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I would like to use named entity recognition (NER) to find adequate tags for texts in a database.

I know there is a Wikipedia article about this and lots of other pages describing NER, I would preferably hear something about this topic from you:

  • What experiences did you make with the various algorithms?
  • Which algorithm would you recommend?
  • Which algorithm is the easiest to implement (PHP/Python)?
  • How to the algorithms work? Is manual training necessary?


"Last year, I was in London where I saw Barack Obama." => Tags: London, Barack Obama

I hope you can help me. Thank you very much in advance!

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4 Answers 4

up vote 13 down vote accepted

To start with check out http://www.nltk.org/ if you plan working with python although as far as I know the code isn't "industrial strength" but it will get you started.

Check out section 7.5 from http://nltk.googlecode.com/svn/trunk/doc/book/ch07.html but to understand the algorithms you probably will have to read through a lot of the book.

Also check this out http://nlp.stanford.edu/software/CRF-NER.shtml. It's done with java,

NER isn't an easy subject and probably nobody will tell you "this is the best algorithm", most of them have their pro/cons.

My 0.05 of a dollar.


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+1 for suggesting nltk –  pufferfish Jun 22 '09 at 14:08
NLTK sounds good but it requires installation via shell, doesn't it? I can't install anything via shell. –  Marco W. Jun 23 '09 at 17:08
What do you mean by installation via shell? Check out nltk.org/download, it's enough if you just add nltk to your PYTHONPATH. –  Ale Jun 24 '09 at 17:42
I battled with Standord's NER (and may have to return to it if I can find nothing else). It's kind of a mess. I would avoid it if possible. –  Quentamia Nov 16 '10 at 20:27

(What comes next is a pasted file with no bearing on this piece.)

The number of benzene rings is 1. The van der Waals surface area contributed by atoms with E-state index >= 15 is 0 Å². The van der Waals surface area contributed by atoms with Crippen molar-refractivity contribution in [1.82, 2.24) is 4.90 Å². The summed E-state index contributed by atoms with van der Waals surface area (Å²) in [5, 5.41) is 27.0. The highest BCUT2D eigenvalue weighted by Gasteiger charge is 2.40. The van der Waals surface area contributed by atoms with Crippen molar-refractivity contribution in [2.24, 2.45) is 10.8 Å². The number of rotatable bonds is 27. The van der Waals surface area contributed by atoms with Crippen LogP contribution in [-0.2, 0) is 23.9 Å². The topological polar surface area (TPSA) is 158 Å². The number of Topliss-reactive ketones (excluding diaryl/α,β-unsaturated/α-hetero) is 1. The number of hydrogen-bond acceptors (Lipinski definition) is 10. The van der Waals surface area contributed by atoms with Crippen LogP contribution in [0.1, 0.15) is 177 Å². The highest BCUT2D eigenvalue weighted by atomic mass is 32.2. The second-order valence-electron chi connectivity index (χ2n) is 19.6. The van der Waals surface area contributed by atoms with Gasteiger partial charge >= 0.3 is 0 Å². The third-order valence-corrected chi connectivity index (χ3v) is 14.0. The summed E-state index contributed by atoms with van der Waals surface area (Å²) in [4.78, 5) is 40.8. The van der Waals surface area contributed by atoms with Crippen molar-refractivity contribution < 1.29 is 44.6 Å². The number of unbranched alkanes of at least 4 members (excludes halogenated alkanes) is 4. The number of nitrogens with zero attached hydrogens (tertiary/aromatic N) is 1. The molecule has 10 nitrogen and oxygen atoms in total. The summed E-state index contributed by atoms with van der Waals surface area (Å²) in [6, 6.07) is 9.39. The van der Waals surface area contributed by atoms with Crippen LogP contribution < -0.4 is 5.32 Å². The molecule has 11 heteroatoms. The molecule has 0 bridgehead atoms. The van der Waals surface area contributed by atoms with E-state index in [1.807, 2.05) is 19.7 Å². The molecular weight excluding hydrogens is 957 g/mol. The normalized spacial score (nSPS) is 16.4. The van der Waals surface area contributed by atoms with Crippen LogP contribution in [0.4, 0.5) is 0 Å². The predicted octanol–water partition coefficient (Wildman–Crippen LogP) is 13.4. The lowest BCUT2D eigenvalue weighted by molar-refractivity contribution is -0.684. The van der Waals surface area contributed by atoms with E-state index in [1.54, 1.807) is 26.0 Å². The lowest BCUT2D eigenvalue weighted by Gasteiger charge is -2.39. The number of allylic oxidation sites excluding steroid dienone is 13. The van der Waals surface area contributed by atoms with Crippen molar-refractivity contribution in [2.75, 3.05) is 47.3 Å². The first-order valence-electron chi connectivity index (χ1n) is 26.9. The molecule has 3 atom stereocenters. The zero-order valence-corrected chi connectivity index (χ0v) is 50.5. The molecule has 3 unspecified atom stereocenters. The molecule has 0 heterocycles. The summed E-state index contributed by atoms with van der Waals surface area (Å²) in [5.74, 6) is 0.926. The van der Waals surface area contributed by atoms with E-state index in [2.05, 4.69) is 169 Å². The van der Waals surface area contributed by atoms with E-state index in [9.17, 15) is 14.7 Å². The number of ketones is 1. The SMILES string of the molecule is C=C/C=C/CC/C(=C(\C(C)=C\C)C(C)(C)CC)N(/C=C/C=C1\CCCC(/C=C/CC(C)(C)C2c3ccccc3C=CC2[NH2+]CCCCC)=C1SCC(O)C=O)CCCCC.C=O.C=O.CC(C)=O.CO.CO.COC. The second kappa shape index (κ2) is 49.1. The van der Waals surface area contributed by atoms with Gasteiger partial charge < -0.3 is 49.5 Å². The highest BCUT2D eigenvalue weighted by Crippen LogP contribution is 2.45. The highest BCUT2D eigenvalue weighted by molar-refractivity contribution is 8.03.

I would say Stanford has better results than nltk, at least in my case. –  JudyJiang Mar 5 '14 at 13:27

It depends on whether you want:

To learn about NER: An excellent place to start is with NLTK, and the associated book.

To implement the best solution: Here you're going to need to look for the state of the art. Have a look at publications in TREC. A more specialised meeting is Biocreative (a good example of NER applied to a narrow field).

To implement the easiest solution: In this case you basically just want to do simple tagging, and pull out the words tagged as nouns. You could use a tagger from nltk, or even just look up each word in PyWordnet and tag it with the most common wordsense.

Most algorithms required some sort of training, and perform best when they're trained on content that represents what you're going to be asking it to tag.

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I think even the easiest solution would need to do some n-gram analysis to try to find multiword entities. –  Triptych Jun 22 '09 at 15:41
osteele.com/projects/pywordnet says "This is the old version of PyWordNet. PyWordNet was contributed to the NLTK project in 2006." –  dfrankow Feb 24 '10 at 21:17
@Triptych: You'll find lots of n-grams that are "I love" and "of which" –  dfrankow Feb 24 '10 at 21:17

There's a few tools and API's out there.

There's a tool built on top of DBPedia called DBPedia Spotlight (https://github.com/dbpedia-spotlight/dbpedia-spotlight/wiki). You can use their REST interface or download and install your own server. The great thing is it maps entities to their DBPedia presence, which means you can extract interesting linked data.

AlchemyAPI (www.alchemyapi.com) have an API that will do this via REST as well, and they use a freemium model.

I think most techniques rely on a bit of NLP to find entities, then use an underlying database like Wikipedia, DBPedia, Freebase, etc to do disambiguation and relevance (so for instance, trying to decide whether an article that mentions Apple is about the fruit or the company... we would choose the company if the article includes other entities that are linked to Apple the company).

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I don't really know about NER, but judging from that example, you could make an algorithm that searched for capital letters in the words or something like that. For that I would recommend regex as the most easy to implement solution if you're thinking small.

Another option is to compare the texts with a database, wich yould match string pre-identified as Tags of interest.

my 5 cents.

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This doesn't work. First, it only works in correct English texts. In addition to that, it doesn't work if there's no case sensitivity. –  Marco W. Jun 23 '09 at 17:11
yup ... i wuz n lunden n i sore barrack ohbama –  John Machin Nov 13 '10 at 21:54
This is the worse suggestion. NER is a very wide field and there has been a lot a research for the same. I would suggest using Stanford-NER system. –  damned Sep 17 '13 at 8:48

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